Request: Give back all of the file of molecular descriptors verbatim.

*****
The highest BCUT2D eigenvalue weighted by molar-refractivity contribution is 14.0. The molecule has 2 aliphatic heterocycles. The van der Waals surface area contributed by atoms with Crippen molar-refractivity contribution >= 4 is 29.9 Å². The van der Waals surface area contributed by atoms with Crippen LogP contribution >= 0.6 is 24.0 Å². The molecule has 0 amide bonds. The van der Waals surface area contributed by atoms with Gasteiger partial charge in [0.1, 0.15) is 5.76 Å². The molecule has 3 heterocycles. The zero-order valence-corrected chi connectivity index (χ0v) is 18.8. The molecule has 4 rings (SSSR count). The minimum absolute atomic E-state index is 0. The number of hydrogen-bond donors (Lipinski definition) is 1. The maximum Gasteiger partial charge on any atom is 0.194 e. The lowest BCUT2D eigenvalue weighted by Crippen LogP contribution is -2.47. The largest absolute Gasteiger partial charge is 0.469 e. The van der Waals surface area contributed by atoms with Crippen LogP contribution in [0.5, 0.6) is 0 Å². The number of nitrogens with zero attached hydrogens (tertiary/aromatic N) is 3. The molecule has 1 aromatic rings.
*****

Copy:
The highest BCUT2D eigenvalue weighted by molar-refractivity contribution is 14.0. The molecule has 2 aliphatic heterocycles. The van der Waals surface area contributed by atoms with Crippen molar-refractivity contribution >= 4 is 29.9 Å². The van der Waals surface area contributed by atoms with Crippen LogP contribution >= 0.6 is 24.0 Å². The molecule has 0 amide bonds. The van der Waals surface area contributed by atoms with Gasteiger partial charge in [0.1, 0.15) is 5.76 Å². The molecule has 3 heterocycles. The zero-order valence-corrected chi connectivity index (χ0v) is 18.8. The molecule has 4 rings (SSSR count). The minimum absolute atomic E-state index is 0. The number of hydrogen-bond donors (Lipinski definition) is 1. The maximum Gasteiger partial charge on any atom is 0.194 e. The lowest BCUT2D eigenvalue weighted by Crippen LogP contribution is -2.47. The largest absolute Gasteiger partial charge is 0.469 e. The van der Waals surface area contributed by atoms with Crippen LogP contribution in [0.5, 0.6) is 0 Å². The number of nitrogens with zero attached hydrogens (tertiary/aromatic N) is 3. The molecule has 1 aromatic rings.